Throughout my 2 years in the EAP I:
- Did a 3-month rotation in IT and developed our internal Help Desk Ticketing system.
- Became a Certified Scrum Master.
- Did a 3-month rotation in Sales Support where I designed and developed working demos for potential sales opportunities.
- Attended Harvard Business School courses on Business Economics.
- Received public speaking training.
- Worked a full month embedded in a Scrum Team based out of Hyderabad, India in order to experience the myriad cultural differences and get a true sense of what it is like to be on the other side of the world for a daily stand-up.
- Earned Pega’s highest level of certification: Lead System Architect.
When the program completed, I had fully immersed myself in Pega and its culture; not just as it applied to the organization I worked for or the office I worked out of, but the company as a holistic and global operation. I was also promoted to Principal Software Developer. But there was something from my experience that kept nagging at me: Throughout all the rotations and development opportunities, I found it hard to get context for what it was I was trying to develop. We had great documentation, some developer-based online forums, and Pega Academy training, but what Pega was missing was a real developer community.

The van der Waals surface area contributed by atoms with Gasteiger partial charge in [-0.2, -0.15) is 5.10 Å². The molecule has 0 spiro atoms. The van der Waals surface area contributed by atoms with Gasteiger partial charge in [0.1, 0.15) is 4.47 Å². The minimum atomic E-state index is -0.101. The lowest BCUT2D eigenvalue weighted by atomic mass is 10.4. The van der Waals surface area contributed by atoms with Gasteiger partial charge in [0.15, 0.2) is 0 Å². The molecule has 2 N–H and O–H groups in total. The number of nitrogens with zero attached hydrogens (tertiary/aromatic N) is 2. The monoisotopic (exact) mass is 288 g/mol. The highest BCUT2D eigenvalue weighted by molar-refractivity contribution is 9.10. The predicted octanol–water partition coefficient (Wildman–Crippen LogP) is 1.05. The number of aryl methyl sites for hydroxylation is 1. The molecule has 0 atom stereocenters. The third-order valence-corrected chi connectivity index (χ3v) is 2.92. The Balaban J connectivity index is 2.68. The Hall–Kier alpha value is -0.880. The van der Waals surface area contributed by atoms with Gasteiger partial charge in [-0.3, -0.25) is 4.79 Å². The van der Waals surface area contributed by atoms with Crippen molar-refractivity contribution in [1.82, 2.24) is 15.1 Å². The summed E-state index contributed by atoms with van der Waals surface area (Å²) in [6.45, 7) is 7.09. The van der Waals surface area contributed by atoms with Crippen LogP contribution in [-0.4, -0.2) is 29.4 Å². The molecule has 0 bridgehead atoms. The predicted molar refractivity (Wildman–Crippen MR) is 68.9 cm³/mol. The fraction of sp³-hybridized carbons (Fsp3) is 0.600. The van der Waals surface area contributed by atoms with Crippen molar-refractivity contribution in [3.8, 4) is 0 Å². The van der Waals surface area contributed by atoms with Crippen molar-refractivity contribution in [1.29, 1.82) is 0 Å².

Which brings me to where I am today. I made my next move into our Support organization as GCS Technical Director, not with the intent of working on or improving our support request (SR) process but eliminating the need for them in the first place. I believed this could be achieved by building a robust support community where clients could go and collaborate with each other on all the different how-to and basic troubleshooting issues they encounter instead of submitting everything as an SR.
We built a pilot community starting with one client. One became two, two became four, etc. until we felt comfortable enough to open it to the public. Since then, we’ve hired a full-time team of professional community moderators (a role that did not previously exist at Pega), fielded over 40,000 questions and discussions with a 99% response rate, and now have millions of views each year in the support community area alone; making it Pega’s most active and engaged digital collaboration space.
It’s fair to say my career has been a long and winding path; certainly not a traditional one. Some of it was the good fortune of being in the right place at the right time. Most of it was having the awareness and assertiveness to take risks and tackle new challenges. But none of it would have been possible without the support of a company willing to invest in their employees with the full-fledged trust that the investment is worth it.
That is a long and winding path, but really interesting! What do you like most about your current role in client support? What drives your interest in this position?